Latino support for Republican Presidential candidates has been free falling, slipping from 40% support in 2004 to 27% in 2012. But could conservative Latinos stop this decline and help Donald Trump win? Maria Hinojosa leads a discussion with Daniel Garza, Executive Director of the Libre Initiative, Angela Maria Kelley, Executive Director of the Center for American Progress Action Fund, and Julio Ricardo Varela, Political Editor with the Futuro Media Group.
In 1992, George Bush won the Asian-American vote by 24% but in 2008, Barack Obama won it by 47%. With the potential to help both parties, why are these voters largely being ignored this election year? Julio Ricardo Varela, Political Editor with the Futuro Media Group, leads a discussion with Boston City Council President Michelle Wu and Jeff Yang, featured contributor at CNN.
Bernie Sanders’ surprising string of success raises questions of Hillary Clinton’s vulnerability now and in November. Listen in as Julio Ricardo Varela, Political Editor with the Futuro Media Group, leads a discussion with Daniella Gibbs Léger, Senior Vice President for Communications and Strategy at the Center for American Progress and Tarini Parti, Capitol Hill Reporter for BuzzFeed News.
The passion behind each Presidential campaign ranges from the revolution of Bernie Sanders to the populism of Donald Trump to the prospect of the first woman President in Hillary Clinton. But is there a way for one campaign to break through? Maria Hinojosa leads a discussion with Tara Houska, Native American Advisor to the Bernie Sanders campaign, Jason Johnson, Politics Editor for The Root, and Julio Ricardo Varela, Political Editor with the Futuro Media Group.
A funny thing happened on the road to the nomination for President: Donald Trump became the new brand of the Republican Party. Maria Hinojosa leads a discussion with independent journalist Wajahat Ali, Amanda Terkel, Senior Political Reporter for the Huffington Post, and Julio Ricardo Varela, Political Editor with the Futuro Media Group.
The New York presidential primary resulted in lopsided victories for Hillary Clinton and Donald Trump. But questions remain over disenfranchised voters and rules that prevented millions from casting a ballot. Join Julio Ricardo Varela, Political Editor with the Futuro Media Group, as he dissects the election with Basil Smikle, Executive Director of the New York State Democratic Party and Hadas Gold, Media Reporter for Politico.
Surprise! We’ve got a special post-debate mini-episode for you. We sent our producer Noam Hassenfeld to the Democratic debate at the Brooklyn Navy Yards, and he’s here to tell us about his experience. Noam and guest host Julio Ricardo Varela recap the debate, highlighting several important moments, including Clinton’s reliance on Obama, the candidates’ foreign policies, and the lack of discussion of communities of color.
Bernie Sanders has won 7 of the last 8 contests. So on the eve of the New York primary, has the media been slow in changing its narrative that Hillary Clinton has the nomination all wrapped up? Maria Hinojosa leads a discussion with Adrian Carrasquillo, Political Reporter and Editor of Latino coverage for BuzzFeed News; Jane Coaston, Political Reporter for MTV News; and Julio Ricardo Varela, Political Editor with the Futuro Media Group.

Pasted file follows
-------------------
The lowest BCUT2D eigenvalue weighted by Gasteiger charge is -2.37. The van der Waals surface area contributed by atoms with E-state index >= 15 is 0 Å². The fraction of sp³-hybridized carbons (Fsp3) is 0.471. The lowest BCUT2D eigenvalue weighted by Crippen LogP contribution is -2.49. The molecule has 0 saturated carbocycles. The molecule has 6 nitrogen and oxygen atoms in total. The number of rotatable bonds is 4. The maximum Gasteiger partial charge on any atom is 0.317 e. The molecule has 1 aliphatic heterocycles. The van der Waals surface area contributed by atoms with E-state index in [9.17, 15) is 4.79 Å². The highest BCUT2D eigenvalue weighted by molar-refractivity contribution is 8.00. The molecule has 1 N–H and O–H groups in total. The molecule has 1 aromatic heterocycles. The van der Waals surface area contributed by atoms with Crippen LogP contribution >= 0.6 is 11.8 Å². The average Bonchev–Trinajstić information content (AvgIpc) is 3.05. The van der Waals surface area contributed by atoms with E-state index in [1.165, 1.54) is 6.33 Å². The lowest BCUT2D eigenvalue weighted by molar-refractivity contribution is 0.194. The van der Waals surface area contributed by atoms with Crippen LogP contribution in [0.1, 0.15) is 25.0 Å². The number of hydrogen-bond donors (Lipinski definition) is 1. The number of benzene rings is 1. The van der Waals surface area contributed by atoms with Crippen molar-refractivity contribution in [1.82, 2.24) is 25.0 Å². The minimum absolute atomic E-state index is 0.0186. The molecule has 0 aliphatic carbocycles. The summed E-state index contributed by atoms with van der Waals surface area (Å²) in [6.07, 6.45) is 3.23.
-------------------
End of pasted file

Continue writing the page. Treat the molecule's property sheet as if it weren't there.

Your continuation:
Republican Ted Cruz is riding a wave after his resounding victory in the Wisconsin Primary. But in order to appeal to his base of supporters, has Cruz been downplaying his Latino heritage? Maria Hinojosa leads a discussion with Bettina Inclán, political strategist and former Director of Hispanic Outreach for the Republican National Committee, Tim Mak, Senior Correspondent for The Daily Beast, and Julio Ricardo Varela, Political Editor with the Futuro Media Group.
Bernie Sanders is riding a wave of momentum after sweeping three contests. Is there an unspoken swing vote —young people of color— behind Sanders' success? Futuro Media Group’s Julio Ricardo Varela leads a lively discussion with Boston Globe editorial writer Marcela García and Basil Smikle, Executive Director of the New York State Democratic Party.
The Presidential campaigns compete with big world events: the terrorist attacks in Brussels and President Obama’s historic visit to Cuba. Futuro Media Group’s Julio Ricardo Varela leads a lively discussion with NBC Latino’s Suzanne Gamboa and independent journalist Wajahat Ali.
At what point is the political media's coverage of the Donald Trump campaign unbiased? Should Cokie Roberts' stance about objectivity be taken into consideration during this political season, where anti-Mexican and anti-Muslim rhetoric has reached levels no one expected? Host Maria Hinojosa leads the discussion with political writer and columnist Wajahat Ali, Hadas Gold of POLITICO and Julio Ricardo Varela of the Futuro Media Group.
The Super Tuesday results are in and the clear winners are Donald Trump and Hillary Clinton. What else came out of Super Tuesday? Trump's position on Planned Parenthood, Marco Rubio wins a participation trophy and Bernie Sanders may not actually be that far behind. Listen to host Maria Hinojosa talk Super Tuesday with Amanda Terkel, senior political reporter for Huffington Post, Darren Sands, political reporter for BuzzFeed News, and Julio Ricardo Varela, political editor at the Futuro Media Group.
This week on In The Thick, Maria Hinojosa is joined by Basil Smikle, Executive Director of the New York State Democratic Party, Tarini Parti, BuzzFeed reporter covering Capitol Hill, and Julio Ricardo Varela, Futuro Media Group's resident political editor. Listen to their predictions on Party nominations, VP selections and the Latino Vote in advance of Super Tuesday. We get our guests to speculate on whether the vote will be Trump versus Hillary in November and what strategies they'd use if they were in charge.
It's the day after the New Hampshire primary. What will happen now? Joining Maria Hinojosa are Suzanne Gamboa of NBC News, Izzy Ortega of Opportunity Lives and Julio Ricardo Varela of Futuro Media Group.